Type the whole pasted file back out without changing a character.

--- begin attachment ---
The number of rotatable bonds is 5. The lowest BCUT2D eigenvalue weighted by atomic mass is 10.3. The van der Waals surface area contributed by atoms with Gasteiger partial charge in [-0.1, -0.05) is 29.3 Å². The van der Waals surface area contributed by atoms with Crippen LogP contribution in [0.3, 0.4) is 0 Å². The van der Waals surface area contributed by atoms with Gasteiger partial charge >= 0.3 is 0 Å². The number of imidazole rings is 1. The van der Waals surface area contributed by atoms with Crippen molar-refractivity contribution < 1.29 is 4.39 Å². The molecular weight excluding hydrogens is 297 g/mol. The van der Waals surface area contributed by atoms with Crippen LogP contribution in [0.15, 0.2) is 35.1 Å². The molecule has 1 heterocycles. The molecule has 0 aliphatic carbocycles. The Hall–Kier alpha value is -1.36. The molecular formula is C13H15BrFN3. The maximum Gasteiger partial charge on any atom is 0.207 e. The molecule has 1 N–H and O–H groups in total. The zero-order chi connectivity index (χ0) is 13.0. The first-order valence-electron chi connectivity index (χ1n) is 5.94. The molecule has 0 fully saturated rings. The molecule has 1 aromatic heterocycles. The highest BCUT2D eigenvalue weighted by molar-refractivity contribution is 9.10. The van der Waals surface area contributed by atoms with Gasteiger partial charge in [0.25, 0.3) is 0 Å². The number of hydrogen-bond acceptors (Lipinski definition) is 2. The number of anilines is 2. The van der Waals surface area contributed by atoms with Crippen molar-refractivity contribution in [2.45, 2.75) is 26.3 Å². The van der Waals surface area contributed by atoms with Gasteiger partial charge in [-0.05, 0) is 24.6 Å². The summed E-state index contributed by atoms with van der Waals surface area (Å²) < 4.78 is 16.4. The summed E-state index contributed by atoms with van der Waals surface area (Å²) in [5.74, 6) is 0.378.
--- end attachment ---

The number of rotatable bonds is 5. The lowest BCUT2D eigenvalue weighted by atomic mass is 10.3. The van der Waals surface area contributed by atoms with Gasteiger partial charge in [-0.1, -0.05) is 29.3 Å². The van der Waals surface area contributed by atoms with Crippen LogP contribution in [0.3, 0.4) is 0 Å². The van der Waals surface area contributed by atoms with Gasteiger partial charge >= 0.3 is 0 Å². The number of imidazole rings is 1. The van der Waals surface area contributed by atoms with Crippen molar-refractivity contribution < 1.29 is 4.39 Å². The molecular weight excluding hydrogens is 297 g/mol. The van der Waals surface area contributed by atoms with Crippen LogP contribution in [0.15, 0.2) is 35.1 Å². The molecule has 1 heterocycles. The molecule has 0 aliphatic carbocycles. The Hall–Kier alpha value is -1.36. The molecular formula is C13H15BrFN3. The maximum Gasteiger partial charge on any atom is 0.207 e. The molecule has 1 N–H and O–H groups in total. The zero-order chi connectivity index (χ0) is 13.0. The first-order valence-electron chi connectivity index (χ1n) is 5.94. The molecule has 0 fully saturated rings. The molecule has 1 aromatic heterocycles. The highest BCUT2D eigenvalue weighted by molar-refractivity contribution is 9.10. The van der Waals surface area contributed by atoms with Gasteiger partial charge in [0.25, 0.3) is 0 Å². The number of hydrogen-bond acceptors (Lipinski definition) is 2. The number of anilines is 2. The van der Waals surface area contributed by atoms with Crippen molar-refractivity contribution in [2.45, 2.75) is 26.3 Å². The van der Waals surface area contributed by atoms with Gasteiger partial charge in [-0.05, 0) is 24.6 Å². The summed E-state index contributed by atoms with van der Waals surface area (Å²) < 4.78 is 16.4. The summed E-state index contributed by atoms with van der Waals surface area (Å²) in [5.74, 6) is 0.378.